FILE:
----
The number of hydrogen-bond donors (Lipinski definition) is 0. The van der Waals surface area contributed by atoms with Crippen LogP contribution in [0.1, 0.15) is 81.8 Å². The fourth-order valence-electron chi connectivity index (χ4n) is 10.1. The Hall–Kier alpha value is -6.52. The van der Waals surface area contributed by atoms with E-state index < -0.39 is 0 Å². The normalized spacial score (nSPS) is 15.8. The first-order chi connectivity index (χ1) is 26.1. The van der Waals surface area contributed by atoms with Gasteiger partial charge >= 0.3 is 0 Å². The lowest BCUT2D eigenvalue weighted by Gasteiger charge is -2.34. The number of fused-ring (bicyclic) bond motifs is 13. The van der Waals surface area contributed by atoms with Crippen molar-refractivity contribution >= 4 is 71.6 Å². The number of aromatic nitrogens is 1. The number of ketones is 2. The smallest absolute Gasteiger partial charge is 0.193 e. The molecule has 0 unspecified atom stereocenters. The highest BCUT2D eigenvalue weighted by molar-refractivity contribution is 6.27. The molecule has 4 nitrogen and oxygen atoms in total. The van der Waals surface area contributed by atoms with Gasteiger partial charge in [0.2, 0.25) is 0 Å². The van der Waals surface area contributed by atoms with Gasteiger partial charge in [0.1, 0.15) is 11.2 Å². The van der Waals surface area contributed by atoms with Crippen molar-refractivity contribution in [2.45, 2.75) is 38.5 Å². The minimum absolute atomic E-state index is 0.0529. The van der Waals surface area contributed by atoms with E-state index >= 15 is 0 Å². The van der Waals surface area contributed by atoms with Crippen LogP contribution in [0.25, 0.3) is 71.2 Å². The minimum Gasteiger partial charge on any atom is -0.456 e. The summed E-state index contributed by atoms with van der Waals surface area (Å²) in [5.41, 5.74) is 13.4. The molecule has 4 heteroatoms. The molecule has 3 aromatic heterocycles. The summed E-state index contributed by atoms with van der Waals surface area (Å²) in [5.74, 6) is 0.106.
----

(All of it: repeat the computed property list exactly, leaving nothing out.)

The number of hydrogen-bond donors (Lipinski definition) is 0. The van der Waals surface area contributed by atoms with Crippen LogP contribution in [0.1, 0.15) is 81.8 Å². The fourth-order valence-electron chi connectivity index (χ4n) is 10.1. The Hall–Kier alpha value is -6.52. The van der Waals surface area contributed by atoms with E-state index < -0.39 is 0 Å². The normalized spacial score (nSPS) is 15.8. The first-order chi connectivity index (χ1) is 26.1. The van der Waals surface area contributed by atoms with Gasteiger partial charge >= 0.3 is 0 Å². The lowest BCUT2D eigenvalue weighted by Gasteiger charge is -2.34. The number of fused-ring (bicyclic) bond motifs is 13. The van der Waals surface area contributed by atoms with Crippen molar-refractivity contribution >= 4 is 71.6 Å². The number of aromatic nitrogens is 1. The number of ketones is 2. The smallest absolute Gasteiger partial charge is 0.193 e. The molecule has 0 unspecified atom stereocenters. The highest BCUT2D eigenvalue weighted by molar-refractivity contribution is 6.27. The molecule has 4 nitrogen and oxygen atoms in total. The van der Waals surface area contributed by atoms with Gasteiger partial charge in [0.2, 0.25) is 0 Å². The van der Waals surface area contributed by atoms with Gasteiger partial charge in [0.1, 0.15) is 11.2 Å². The van der Waals surface area contributed by atoms with Crippen molar-refractivity contribution in [2.45, 2.75) is 38.5 Å². The minimum absolute atomic E-state index is 0.0529. The van der Waals surface area contributed by atoms with E-state index >= 15 is 0 Å². The van der Waals surface area contributed by atoms with Crippen LogP contribution in [0.25, 0.3) is 71.2 Å². The minimum Gasteiger partial charge on any atom is -0.456 e. The summed E-state index contributed by atoms with van der Waals surface area (Å²) in [5.41, 5.74) is 13.4. The molecule has 4 heteroatoms. The molecule has 3 aromatic heterocycles. The summed E-state index contributed by atoms with van der Waals surface area (Å²) in [5.74, 6) is 0.106.